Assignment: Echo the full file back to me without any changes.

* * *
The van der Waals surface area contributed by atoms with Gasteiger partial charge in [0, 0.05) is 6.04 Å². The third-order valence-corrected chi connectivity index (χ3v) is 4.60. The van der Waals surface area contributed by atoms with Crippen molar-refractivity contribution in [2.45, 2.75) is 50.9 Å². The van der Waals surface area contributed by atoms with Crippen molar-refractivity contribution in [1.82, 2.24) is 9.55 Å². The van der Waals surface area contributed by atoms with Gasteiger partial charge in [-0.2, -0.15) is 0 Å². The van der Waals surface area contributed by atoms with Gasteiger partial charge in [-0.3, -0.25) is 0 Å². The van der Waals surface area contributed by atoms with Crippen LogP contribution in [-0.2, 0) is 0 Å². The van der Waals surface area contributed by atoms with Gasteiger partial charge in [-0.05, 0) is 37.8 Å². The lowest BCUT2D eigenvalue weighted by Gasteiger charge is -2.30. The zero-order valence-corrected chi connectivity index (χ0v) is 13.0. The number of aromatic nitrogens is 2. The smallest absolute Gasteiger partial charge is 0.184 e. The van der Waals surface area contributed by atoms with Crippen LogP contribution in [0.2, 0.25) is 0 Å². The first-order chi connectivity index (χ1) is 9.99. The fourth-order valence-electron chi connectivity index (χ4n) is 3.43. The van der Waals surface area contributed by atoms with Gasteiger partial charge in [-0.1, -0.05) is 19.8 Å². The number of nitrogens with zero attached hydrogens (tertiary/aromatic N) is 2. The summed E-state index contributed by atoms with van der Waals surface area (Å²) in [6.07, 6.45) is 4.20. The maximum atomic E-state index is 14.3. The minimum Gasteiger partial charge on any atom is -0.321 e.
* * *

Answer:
The van der Waals surface area contributed by atoms with Gasteiger partial charge in [0, 0.05) is 6.04 Å². The third-order valence-corrected chi connectivity index (χ3v) is 4.60. The van der Waals surface area contributed by atoms with Crippen molar-refractivity contribution in [2.45, 2.75) is 50.9 Å². The van der Waals surface area contributed by atoms with Crippen molar-refractivity contribution in [1.82, 2.24) is 9.55 Å². The van der Waals surface area contributed by atoms with Gasteiger partial charge in [-0.2, -0.15) is 0 Å². The van der Waals surface area contributed by atoms with Gasteiger partial charge in [-0.3, -0.25) is 0 Å². The van der Waals surface area contributed by atoms with Crippen LogP contribution in [-0.2, 0) is 0 Å². The van der Waals surface area contributed by atoms with Gasteiger partial charge in [-0.05, 0) is 37.8 Å². The lowest BCUT2D eigenvalue weighted by Gasteiger charge is -2.30. The zero-order valence-corrected chi connectivity index (χ0v) is 13.0. The number of aromatic nitrogens is 2. The smallest absolute Gasteiger partial charge is 0.184 e. The van der Waals surface area contributed by atoms with Crippen LogP contribution in [0.2, 0.25) is 0 Å². The first-order chi connectivity index (χ1) is 9.99. The fourth-order valence-electron chi connectivity index (χ4n) is 3.43. The van der Waals surface area contributed by atoms with Gasteiger partial charge in [-0.1, -0.05) is 19.8 Å². The number of nitrogens with zero attached hydrogens (tertiary/aromatic N) is 2. The summed E-state index contributed by atoms with van der Waals surface area (Å²) in [6.07, 6.45) is 4.20. The maximum atomic E-state index is 14.3. The minimum Gasteiger partial charge on any atom is -0.321 e.